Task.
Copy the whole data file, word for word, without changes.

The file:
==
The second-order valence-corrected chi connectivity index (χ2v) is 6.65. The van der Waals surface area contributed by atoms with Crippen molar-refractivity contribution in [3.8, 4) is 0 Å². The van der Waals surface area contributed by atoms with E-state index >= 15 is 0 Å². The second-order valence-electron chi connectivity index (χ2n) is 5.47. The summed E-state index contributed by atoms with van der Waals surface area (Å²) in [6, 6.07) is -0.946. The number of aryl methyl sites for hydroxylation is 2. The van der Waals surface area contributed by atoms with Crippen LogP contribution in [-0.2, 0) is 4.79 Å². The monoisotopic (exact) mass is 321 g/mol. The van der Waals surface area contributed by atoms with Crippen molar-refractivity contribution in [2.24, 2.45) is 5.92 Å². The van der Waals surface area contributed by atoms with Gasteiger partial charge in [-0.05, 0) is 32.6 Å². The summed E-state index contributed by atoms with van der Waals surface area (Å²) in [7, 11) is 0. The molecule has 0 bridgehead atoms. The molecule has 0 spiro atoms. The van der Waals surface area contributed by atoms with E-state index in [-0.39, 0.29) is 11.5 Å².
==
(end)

The second-order valence-corrected chi connectivity index (χ2v) is 6.65. The van der Waals surface area contributed by atoms with Crippen molar-refractivity contribution in [3.8, 4) is 0 Å². The van der Waals surface area contributed by atoms with E-state index >= 15 is 0 Å². The second-order valence-electron chi connectivity index (χ2n) is 5.47. The summed E-state index contributed by atoms with van der Waals surface area (Å²) in [6, 6.07) is -0.946. The number of aryl methyl sites for hydroxylation is 2. The van der Waals surface area contributed by atoms with Crippen LogP contribution in [-0.2, 0) is 4.79 Å². The monoisotopic (exact) mass is 321 g/mol. The van der Waals surface area contributed by atoms with Crippen molar-refractivity contribution in [2.24, 2.45) is 5.92 Å². The van der Waals surface area contributed by atoms with Gasteiger partial charge in [-0.05, 0) is 32.6 Å². The summed E-state index contributed by atoms with van der Waals surface area (Å²) in [7, 11) is 0. The molecule has 0 bridgehead atoms. The molecule has 0 spiro atoms. The van der Waals surface area contributed by atoms with E-state index in [-0.39, 0.29) is 11.5 Å².